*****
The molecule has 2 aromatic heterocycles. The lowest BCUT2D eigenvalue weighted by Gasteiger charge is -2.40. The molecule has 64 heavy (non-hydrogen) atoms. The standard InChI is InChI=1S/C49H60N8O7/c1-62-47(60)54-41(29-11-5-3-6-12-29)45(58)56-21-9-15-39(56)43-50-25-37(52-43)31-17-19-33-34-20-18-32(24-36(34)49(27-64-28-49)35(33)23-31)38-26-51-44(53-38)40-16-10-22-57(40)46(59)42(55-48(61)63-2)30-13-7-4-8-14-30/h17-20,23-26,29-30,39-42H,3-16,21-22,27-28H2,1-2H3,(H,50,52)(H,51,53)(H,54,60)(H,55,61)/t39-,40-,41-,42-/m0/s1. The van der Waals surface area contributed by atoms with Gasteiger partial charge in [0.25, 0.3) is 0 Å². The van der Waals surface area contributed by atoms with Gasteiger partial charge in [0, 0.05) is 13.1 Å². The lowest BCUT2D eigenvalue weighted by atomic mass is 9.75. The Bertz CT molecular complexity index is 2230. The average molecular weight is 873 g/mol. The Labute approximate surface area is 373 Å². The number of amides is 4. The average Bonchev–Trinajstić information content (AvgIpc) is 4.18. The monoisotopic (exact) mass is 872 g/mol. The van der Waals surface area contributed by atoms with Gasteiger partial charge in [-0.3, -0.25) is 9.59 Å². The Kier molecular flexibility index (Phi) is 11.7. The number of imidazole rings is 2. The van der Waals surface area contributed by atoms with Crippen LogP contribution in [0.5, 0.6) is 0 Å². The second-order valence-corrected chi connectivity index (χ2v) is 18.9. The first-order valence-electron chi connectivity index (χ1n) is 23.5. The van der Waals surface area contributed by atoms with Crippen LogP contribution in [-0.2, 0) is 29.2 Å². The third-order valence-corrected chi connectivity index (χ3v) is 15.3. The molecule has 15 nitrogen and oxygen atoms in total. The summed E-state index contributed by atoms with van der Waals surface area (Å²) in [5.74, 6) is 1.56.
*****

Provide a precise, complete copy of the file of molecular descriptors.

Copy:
The molecule has 2 aromatic heterocycles. The lowest BCUT2D eigenvalue weighted by Gasteiger charge is -2.40. The molecule has 64 heavy (non-hydrogen) atoms. The standard InChI is InChI=1S/C49H60N8O7/c1-62-47(60)54-41(29-11-5-3-6-12-29)45(58)56-21-9-15-39(56)43-50-25-37(52-43)31-17-19-33-34-20-18-32(24-36(34)49(27-64-28-49)35(33)23-31)38-26-51-44(53-38)40-16-10-22-57(40)46(59)42(55-48(61)63-2)30-13-7-4-8-14-30/h17-20,23-26,29-30,39-42H,3-16,21-22,27-28H2,1-2H3,(H,50,52)(H,51,53)(H,54,60)(H,55,61)/t39-,40-,41-,42-/m0/s1. The van der Waals surface area contributed by atoms with Gasteiger partial charge in [0.25, 0.3) is 0 Å². The van der Waals surface area contributed by atoms with Gasteiger partial charge in [0, 0.05) is 13.1 Å². The lowest BCUT2D eigenvalue weighted by atomic mass is 9.75. The Bertz CT molecular complexity index is 2230. The average molecular weight is 873 g/mol. The Labute approximate surface area is 373 Å². The number of amides is 4. The average Bonchev–Trinajstić information content (AvgIpc) is 4.18. The monoisotopic (exact) mass is 872 g/mol. The van der Waals surface area contributed by atoms with Gasteiger partial charge in [-0.3, -0.25) is 9.59 Å². The Kier molecular flexibility index (Phi) is 11.7. The number of imidazole rings is 2. The van der Waals surface area contributed by atoms with Crippen LogP contribution in [0.5, 0.6) is 0 Å². The second-order valence-corrected chi connectivity index (χ2v) is 18.9. The first-order valence-electron chi connectivity index (χ1n) is 23.5. The van der Waals surface area contributed by atoms with Crippen LogP contribution in [-0.2, 0) is 29.2 Å². The third-order valence-corrected chi connectivity index (χ3v) is 15.3. The molecule has 15 nitrogen and oxygen atoms in total. The summed E-state index contributed by atoms with van der Waals surface area (Å²) in [5.74, 6) is 1.56.